Fewer than 5% of ovarian malignancies are sex cord stromal tumors (SCST), the majority of which are granulosa-cell tumors. Other types include Sertoli-Leydig cell neoplasms and theca-cell tumors. SCST are found in younger women than are epithelial ovarian tumors, and they generally follow an indolent course. The investigators attempted to identify clinical and pathological prognostic factors affecting the outcome of SCST in 376 women with a median age of 51 years who presented with granulosa-cell tumors (n = 339) or Sertoli-Leydig cell tumors (n = 37). More than two thirds of women (71%) had stage I, 10% stage II, 11% stage III, and 8% stage IV disease at the time of presentation. Advanced-grade disease was present in 39% of 106 women whose tumor grade was known.
Overall 5- and 10-year disease-specific survival rates were 88% and 79%, respectively. Patients with early-stage (stage I-II) disease had survival rates of 95% at 5 years and 84% at 10 years. The corresponding figures for women having advanced-stage (stage III-IV) disease were 59% and 57% (P < 0.001). Women aged 50 years or less had a 5-year survival advantage over their older peers (93% versus 84%, P < .001). Patients with lower-grade tumors had better 5-year survival than those with grade 3 lesions (96% versus 64%, P < 0.001). Tumor size was not an important predictor of survival. The 134 women aged 50 or younger who had stage I disease had a 10-year survival rate of 94%. No survival difference was evident between women having standard or uterine-sparing surgery. On multivariate analysis, factors predicting better survival included younger age at diagnosis and early-stage disease.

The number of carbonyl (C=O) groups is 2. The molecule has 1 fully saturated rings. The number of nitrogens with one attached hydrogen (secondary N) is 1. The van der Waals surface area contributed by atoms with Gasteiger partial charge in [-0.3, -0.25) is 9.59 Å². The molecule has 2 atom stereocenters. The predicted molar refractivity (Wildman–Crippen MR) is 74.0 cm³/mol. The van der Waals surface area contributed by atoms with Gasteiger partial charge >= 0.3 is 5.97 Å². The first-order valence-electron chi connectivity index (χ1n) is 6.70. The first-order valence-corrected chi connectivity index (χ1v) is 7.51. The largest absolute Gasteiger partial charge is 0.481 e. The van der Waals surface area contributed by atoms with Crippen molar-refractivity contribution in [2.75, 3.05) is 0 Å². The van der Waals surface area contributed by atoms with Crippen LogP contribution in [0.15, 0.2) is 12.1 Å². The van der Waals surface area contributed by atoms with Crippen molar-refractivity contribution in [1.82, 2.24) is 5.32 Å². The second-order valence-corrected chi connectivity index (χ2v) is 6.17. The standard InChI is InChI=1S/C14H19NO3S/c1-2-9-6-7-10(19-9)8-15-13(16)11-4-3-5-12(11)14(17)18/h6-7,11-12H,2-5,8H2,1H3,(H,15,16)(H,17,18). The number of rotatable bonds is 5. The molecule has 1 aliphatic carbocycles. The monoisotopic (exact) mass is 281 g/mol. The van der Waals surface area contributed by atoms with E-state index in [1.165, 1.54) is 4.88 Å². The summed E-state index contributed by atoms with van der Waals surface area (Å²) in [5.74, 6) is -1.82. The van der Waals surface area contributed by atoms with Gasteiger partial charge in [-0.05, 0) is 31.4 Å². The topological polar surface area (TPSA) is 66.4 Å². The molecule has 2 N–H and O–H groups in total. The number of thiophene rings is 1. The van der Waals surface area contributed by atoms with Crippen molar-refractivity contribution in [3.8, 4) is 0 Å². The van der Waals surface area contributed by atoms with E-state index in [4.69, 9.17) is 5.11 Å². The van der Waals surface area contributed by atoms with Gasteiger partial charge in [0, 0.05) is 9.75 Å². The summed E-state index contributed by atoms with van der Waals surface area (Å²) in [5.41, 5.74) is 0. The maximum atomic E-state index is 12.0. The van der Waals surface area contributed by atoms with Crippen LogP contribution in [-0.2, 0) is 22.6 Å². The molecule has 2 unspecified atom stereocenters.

This series—the largest yet reported of women with SCST of the ovary—identifies relatively young age and early-stage disease at diagnosis as significant predictors of longer disease-specific survival. The findings also indicate that conservative surgery is a safe option for women with early-stage disease who wish to remain fertile.
Division of Gynecologic Oncology Department of Obstetrics and Gynecology, Stanford University School of Medicine, Stanford Cancer Center, Stanford, California; Department of Radiation Oncology, Stanford University School of Medicine, Stanford Cancer Center, Stanford, California; and Division of Hematology/Oncology, Department of Medicine, Chao Family Comprehensive Cancer Center, University of California, Irving—Medical Center, Orange, California
Gynecol Oncol 2007;104:396–400